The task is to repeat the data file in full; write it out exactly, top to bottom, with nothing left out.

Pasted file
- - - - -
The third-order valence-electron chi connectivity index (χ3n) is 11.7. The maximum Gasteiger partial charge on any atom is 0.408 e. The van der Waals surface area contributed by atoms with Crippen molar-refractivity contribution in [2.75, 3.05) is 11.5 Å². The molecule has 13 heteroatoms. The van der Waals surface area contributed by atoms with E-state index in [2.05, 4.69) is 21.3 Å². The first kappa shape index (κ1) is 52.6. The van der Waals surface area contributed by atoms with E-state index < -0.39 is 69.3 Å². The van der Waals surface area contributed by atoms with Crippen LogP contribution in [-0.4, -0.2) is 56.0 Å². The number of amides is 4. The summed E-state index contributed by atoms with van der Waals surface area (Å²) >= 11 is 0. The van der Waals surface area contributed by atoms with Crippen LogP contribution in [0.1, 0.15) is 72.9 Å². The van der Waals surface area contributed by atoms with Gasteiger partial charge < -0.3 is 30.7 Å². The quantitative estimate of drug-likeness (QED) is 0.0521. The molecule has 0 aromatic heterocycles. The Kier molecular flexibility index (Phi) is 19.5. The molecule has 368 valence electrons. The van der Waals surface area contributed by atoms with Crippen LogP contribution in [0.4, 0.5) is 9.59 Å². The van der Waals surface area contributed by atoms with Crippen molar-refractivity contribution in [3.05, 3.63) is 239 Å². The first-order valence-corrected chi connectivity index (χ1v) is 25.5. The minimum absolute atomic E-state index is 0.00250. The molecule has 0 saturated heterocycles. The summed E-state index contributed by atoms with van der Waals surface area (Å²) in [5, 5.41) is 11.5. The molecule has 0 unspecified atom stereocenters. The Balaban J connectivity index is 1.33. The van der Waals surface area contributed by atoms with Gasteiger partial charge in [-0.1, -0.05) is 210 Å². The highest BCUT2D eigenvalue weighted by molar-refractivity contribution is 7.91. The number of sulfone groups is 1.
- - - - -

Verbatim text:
The third-order valence-electron chi connectivity index (χ3n) is 11.7. The maximum Gasteiger partial charge on any atom is 0.408 e. The van der Waals surface area contributed by atoms with Crippen molar-refractivity contribution in [2.75, 3.05) is 11.5 Å². The molecule has 13 heteroatoms. The van der Waals surface area contributed by atoms with E-state index in [2.05, 4.69) is 21.3 Å². The first kappa shape index (κ1) is 52.6. The van der Waals surface area contributed by atoms with E-state index < -0.39 is 69.3 Å². The van der Waals surface area contributed by atoms with Crippen LogP contribution in [-0.4, -0.2) is 56.0 Å². The number of amides is 4. The summed E-state index contributed by atoms with van der Waals surface area (Å²) >= 11 is 0. The van der Waals surface area contributed by atoms with Crippen LogP contribution in [0.1, 0.15) is 72.9 Å². The van der Waals surface area contributed by atoms with Gasteiger partial charge < -0.3 is 30.7 Å². The quantitative estimate of drug-likeness (QED) is 0.0521. The molecule has 0 aromatic heterocycles. The Kier molecular flexibility index (Phi) is 19.5. The molecule has 368 valence electrons. The van der Waals surface area contributed by atoms with Crippen LogP contribution in [0.4, 0.5) is 9.59 Å². The van der Waals surface area contributed by atoms with Crippen molar-refractivity contribution in [3.05, 3.63) is 239 Å². The first-order valence-corrected chi connectivity index (χ1v) is 25.5. The minimum absolute atomic E-state index is 0.00250. The molecule has 0 saturated heterocycles. The summed E-state index contributed by atoms with van der Waals surface area (Å²) in [5, 5.41) is 11.5. The molecule has 0 unspecified atom stereocenters. The Balaban J connectivity index is 1.33. The van der Waals surface area contributed by atoms with Gasteiger partial charge in [-0.1, -0.05) is 210 Å². The highest BCUT2D eigenvalue weighted by molar-refractivity contribution is 7.91. The number of sulfone groups is 1.